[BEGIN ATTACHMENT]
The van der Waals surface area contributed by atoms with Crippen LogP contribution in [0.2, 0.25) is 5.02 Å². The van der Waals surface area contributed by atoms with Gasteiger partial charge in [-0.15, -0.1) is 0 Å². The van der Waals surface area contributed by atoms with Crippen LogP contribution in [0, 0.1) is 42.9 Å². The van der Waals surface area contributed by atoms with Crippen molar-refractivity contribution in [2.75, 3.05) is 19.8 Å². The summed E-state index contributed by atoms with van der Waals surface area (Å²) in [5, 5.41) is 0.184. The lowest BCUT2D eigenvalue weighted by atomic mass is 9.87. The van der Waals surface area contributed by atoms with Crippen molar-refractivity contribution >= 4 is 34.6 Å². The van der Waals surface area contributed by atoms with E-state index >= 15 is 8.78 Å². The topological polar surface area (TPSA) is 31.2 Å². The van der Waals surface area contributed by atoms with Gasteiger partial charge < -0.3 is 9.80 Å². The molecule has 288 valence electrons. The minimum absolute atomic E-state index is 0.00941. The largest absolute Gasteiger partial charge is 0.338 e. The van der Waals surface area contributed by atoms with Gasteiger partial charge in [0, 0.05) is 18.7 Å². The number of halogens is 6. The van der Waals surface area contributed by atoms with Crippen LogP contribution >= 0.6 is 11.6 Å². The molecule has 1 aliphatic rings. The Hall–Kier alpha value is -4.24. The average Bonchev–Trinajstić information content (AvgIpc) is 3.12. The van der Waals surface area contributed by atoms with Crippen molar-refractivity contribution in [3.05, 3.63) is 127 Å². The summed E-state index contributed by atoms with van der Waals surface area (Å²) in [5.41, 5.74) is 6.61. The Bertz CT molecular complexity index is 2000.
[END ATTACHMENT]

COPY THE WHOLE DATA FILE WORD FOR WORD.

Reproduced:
The van der Waals surface area contributed by atoms with Crippen LogP contribution in [0.2, 0.25) is 5.02 Å². The van der Waals surface area contributed by atoms with Gasteiger partial charge in [-0.15, -0.1) is 0 Å². The van der Waals surface area contributed by atoms with Crippen LogP contribution in [0, 0.1) is 42.9 Å². The van der Waals surface area contributed by atoms with Crippen molar-refractivity contribution in [2.75, 3.05) is 19.8 Å². The summed E-state index contributed by atoms with van der Waals surface area (Å²) in [5, 5.41) is 0.184. The lowest BCUT2D eigenvalue weighted by atomic mass is 9.87. The van der Waals surface area contributed by atoms with Crippen molar-refractivity contribution >= 4 is 34.6 Å². The van der Waals surface area contributed by atoms with E-state index >= 15 is 8.78 Å². The topological polar surface area (TPSA) is 31.2 Å². The van der Waals surface area contributed by atoms with Gasteiger partial charge < -0.3 is 9.80 Å². The molecule has 288 valence electrons. The minimum absolute atomic E-state index is 0.00941. The largest absolute Gasteiger partial charge is 0.338 e. The van der Waals surface area contributed by atoms with Gasteiger partial charge in [0, 0.05) is 18.7 Å². The number of halogens is 6. The van der Waals surface area contributed by atoms with Crippen LogP contribution >= 0.6 is 11.6 Å². The molecule has 1 aliphatic rings. The Hall–Kier alpha value is -4.24. The average Bonchev–Trinajstić information content (AvgIpc) is 3.12. The van der Waals surface area contributed by atoms with Crippen molar-refractivity contribution in [3.05, 3.63) is 127 Å². The summed E-state index contributed by atoms with van der Waals surface area (Å²) in [5.41, 5.74) is 6.61. The Bertz CT molecular complexity index is 2000.